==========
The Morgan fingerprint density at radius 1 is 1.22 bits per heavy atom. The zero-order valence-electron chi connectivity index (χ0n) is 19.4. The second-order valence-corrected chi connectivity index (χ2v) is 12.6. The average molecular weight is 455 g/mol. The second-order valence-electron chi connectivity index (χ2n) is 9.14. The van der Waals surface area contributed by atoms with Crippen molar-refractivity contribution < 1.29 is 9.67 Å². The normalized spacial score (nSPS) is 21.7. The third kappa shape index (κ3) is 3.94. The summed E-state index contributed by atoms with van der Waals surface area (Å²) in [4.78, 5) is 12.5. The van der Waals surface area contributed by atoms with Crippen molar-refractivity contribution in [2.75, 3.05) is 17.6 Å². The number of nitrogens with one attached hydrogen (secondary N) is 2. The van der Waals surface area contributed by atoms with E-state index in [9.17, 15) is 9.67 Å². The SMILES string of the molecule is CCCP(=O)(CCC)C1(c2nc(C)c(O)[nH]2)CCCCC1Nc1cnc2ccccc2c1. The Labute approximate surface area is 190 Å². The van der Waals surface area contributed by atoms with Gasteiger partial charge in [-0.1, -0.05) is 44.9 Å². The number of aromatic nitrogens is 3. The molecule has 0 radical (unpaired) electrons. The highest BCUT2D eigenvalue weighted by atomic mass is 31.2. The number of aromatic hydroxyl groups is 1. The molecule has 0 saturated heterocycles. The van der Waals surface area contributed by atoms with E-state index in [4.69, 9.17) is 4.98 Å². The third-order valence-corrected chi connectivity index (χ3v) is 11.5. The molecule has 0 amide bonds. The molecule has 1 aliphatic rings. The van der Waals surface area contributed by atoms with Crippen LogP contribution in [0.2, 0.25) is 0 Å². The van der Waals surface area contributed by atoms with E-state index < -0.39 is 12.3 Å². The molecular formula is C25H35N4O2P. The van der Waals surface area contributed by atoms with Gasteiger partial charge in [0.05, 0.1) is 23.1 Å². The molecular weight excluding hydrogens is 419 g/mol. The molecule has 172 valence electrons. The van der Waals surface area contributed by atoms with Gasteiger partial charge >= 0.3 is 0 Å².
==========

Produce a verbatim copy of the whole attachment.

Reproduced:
The Morgan fingerprint density at radius 1 is 1.22 bits per heavy atom. The zero-order valence-electron chi connectivity index (χ0n) is 19.4. The second-order valence-corrected chi connectivity index (χ2v) is 12.6. The average molecular weight is 455 g/mol. The second-order valence-electron chi connectivity index (χ2n) is 9.14. The van der Waals surface area contributed by atoms with Crippen molar-refractivity contribution < 1.29 is 9.67 Å². The normalized spacial score (nSPS) is 21.7. The third kappa shape index (κ3) is 3.94. The summed E-state index contributed by atoms with van der Waals surface area (Å²) in [4.78, 5) is 12.5. The van der Waals surface area contributed by atoms with Crippen molar-refractivity contribution in [2.75, 3.05) is 17.6 Å². The number of nitrogens with one attached hydrogen (secondary N) is 2. The van der Waals surface area contributed by atoms with E-state index in [9.17, 15) is 9.67 Å². The SMILES string of the molecule is CCCP(=O)(CCC)C1(c2nc(C)c(O)[nH]2)CCCCC1Nc1cnc2ccccc2c1. The Labute approximate surface area is 190 Å². The van der Waals surface area contributed by atoms with Gasteiger partial charge in [-0.1, -0.05) is 44.9 Å². The number of aromatic nitrogens is 3. The molecule has 0 radical (unpaired) electrons. The highest BCUT2D eigenvalue weighted by atomic mass is 31.2. The number of aromatic hydroxyl groups is 1. The molecule has 0 saturated heterocycles. The van der Waals surface area contributed by atoms with E-state index in [4.69, 9.17) is 4.98 Å². The third-order valence-corrected chi connectivity index (χ3v) is 11.5. The molecule has 0 amide bonds. The molecule has 1 aliphatic rings. The van der Waals surface area contributed by atoms with Crippen LogP contribution in [0.2, 0.25) is 0 Å². The van der Waals surface area contributed by atoms with E-state index < -0.39 is 12.3 Å². The molecular formula is C25H35N4O2P. The van der Waals surface area contributed by atoms with Gasteiger partial charge in [0.05, 0.1) is 23.1 Å². The molecular weight excluding hydrogens is 419 g/mol. The molecule has 172 valence electrons. The van der Waals surface area contributed by atoms with Gasteiger partial charge >= 0.3 is 0 Å².